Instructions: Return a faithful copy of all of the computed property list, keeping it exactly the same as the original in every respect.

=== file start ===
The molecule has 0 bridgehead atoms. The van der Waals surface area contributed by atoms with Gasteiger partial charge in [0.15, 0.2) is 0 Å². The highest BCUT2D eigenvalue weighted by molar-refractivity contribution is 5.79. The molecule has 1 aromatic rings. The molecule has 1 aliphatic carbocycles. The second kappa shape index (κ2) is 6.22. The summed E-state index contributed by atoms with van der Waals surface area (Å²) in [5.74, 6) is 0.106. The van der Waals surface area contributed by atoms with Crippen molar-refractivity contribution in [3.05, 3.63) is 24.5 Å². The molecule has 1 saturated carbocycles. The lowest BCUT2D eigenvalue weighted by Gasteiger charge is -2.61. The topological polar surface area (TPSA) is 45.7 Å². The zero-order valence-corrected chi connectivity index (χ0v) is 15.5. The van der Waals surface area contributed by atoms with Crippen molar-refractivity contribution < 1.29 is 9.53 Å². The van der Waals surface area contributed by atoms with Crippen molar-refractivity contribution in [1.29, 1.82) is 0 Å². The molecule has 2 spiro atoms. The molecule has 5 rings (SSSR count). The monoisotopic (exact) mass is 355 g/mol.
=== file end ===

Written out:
The molecule has 0 bridgehead atoms. The van der Waals surface area contributed by atoms with Gasteiger partial charge in [0.15, 0.2) is 0 Å². The highest BCUT2D eigenvalue weighted by molar-refractivity contribution is 5.79. The molecule has 1 aromatic rings. The molecule has 1 aliphatic carbocycles. The second kappa shape index (κ2) is 6.22. The summed E-state index contributed by atoms with van der Waals surface area (Å²) in [5.74, 6) is 0.106. The van der Waals surface area contributed by atoms with Crippen molar-refractivity contribution in [3.05, 3.63) is 24.5 Å². The molecule has 1 saturated carbocycles. The lowest BCUT2D eigenvalue weighted by Gasteiger charge is -2.61. The topological polar surface area (TPSA) is 45.7 Å². The zero-order valence-corrected chi connectivity index (χ0v) is 15.5. The van der Waals surface area contributed by atoms with Crippen molar-refractivity contribution < 1.29 is 9.53 Å². The van der Waals surface area contributed by atoms with Crippen molar-refractivity contribution in [1.29, 1.82) is 0 Å². The molecule has 2 spiro atoms. The molecule has 5 rings (SSSR count). The monoisotopic (exact) mass is 355 g/mol.